The number one piece of advice Lieto has for Data Citizens seeking to lead their company on a path to Data Intelligence is to “be in line with your stakeholders.” If you’re not, it’s unlikely you’ll succeed in your role. So how does he suggest getting buy-in from stakeholders? “Do good work and have a good reputation; from there, you can make your case because stakeholders will listen to you.”
“The way that Collibra hosts its pilot program is a huge asset because I was able to go into the boardroom, show stakeholders their data in Collibra and what they could accomplish and how the tool enables their digital transformation.” — John Lieto
So you have the buy-in, Now what?
Lieto said the goal of their implementation process was to get the business glossary up and running first. “Luckily our Data Management team has been in place for over two years, all members long tenured with deep system and data knowledge so building the first version of this asset came easily,” Lieto said. “The goal is to give business users some breadcrumbs to get them into the system and using it regularly. Then we can expand our implementation from there.”
The next thing Lieto had on his to-do list was to form a Data Governance Council and Charter. This council comprised of cross functional business and technical leaders across the organization is to meet and make decisions together taking a democratized, non-invasive approach to Data Governance. For example, if marketing is trying to send out a campaign to mid-sized companies and there is a misinterpretation of how this customer set is tagged,’ the campaign won’t be as successful as it could be. “This practice will drive our data maturity to the next level.”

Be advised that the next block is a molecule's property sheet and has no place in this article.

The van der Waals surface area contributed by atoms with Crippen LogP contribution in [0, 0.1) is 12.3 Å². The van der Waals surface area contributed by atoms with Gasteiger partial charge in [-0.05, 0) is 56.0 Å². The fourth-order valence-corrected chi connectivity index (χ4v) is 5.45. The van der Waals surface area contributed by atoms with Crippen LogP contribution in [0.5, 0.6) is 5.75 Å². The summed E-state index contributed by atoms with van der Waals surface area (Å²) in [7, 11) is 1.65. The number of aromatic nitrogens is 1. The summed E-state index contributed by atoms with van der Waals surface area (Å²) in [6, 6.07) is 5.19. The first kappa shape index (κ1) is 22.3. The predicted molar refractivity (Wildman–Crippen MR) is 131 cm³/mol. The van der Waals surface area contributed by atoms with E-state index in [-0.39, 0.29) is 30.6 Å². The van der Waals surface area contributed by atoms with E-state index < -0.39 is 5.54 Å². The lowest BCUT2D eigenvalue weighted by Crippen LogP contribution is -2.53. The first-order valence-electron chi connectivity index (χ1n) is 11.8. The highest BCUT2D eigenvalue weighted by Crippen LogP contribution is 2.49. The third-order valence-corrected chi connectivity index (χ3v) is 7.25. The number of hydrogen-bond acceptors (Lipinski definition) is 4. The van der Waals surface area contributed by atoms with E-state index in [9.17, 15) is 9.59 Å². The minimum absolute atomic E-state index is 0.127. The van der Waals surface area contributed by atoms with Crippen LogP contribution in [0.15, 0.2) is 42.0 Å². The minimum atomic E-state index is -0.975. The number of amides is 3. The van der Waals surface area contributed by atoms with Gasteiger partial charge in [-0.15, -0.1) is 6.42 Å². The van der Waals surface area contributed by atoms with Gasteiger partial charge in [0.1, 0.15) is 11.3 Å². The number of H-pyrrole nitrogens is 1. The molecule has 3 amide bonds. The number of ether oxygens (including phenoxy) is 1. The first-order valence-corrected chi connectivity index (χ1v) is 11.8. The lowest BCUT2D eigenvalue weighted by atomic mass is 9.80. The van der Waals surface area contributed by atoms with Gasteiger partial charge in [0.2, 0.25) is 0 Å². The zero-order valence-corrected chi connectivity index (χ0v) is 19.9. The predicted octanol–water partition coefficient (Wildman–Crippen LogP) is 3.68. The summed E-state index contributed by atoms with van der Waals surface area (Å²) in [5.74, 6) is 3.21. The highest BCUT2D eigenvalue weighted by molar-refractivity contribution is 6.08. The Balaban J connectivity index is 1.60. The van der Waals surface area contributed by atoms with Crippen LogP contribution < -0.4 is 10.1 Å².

What does success look like?
According to Lieto, a successful outcome for the Data Track of the digital transformation is to create an enterprise data layer that is comprised of data assets that are defined and mapped to source systems and leverage APIs for read/write operations. This will enable the organization to retire/replace systems and add new data sources with minimal rewrite and rework. For Collibra specifically, success means socialization. It is having data assets understood and seeing it in motion. “For example,” Lieto said, “knowing exactly what reports are five stars or two stars; what the data sources are and the lineage of the data will be a difference maker for our sales and service operations.”
Most important advice for others embarking on a Data Intelligence Journey?
You need to make sure that you and your stakeholders know your north star. You need to have real, attainable goals and understand how you’re going to accomplish them. Because without these goals and the support of the people around you, you won’t succeed.
CT Corporation is in the midst of its digital transformation and at the beginning stages of its Data Intelligence journey. Lieto said, he and his team understand that achieving Data Intelligence not only requires a willingness to implement a technical solution, but global participation from all Data Citizens in the organization to ensure its continued success.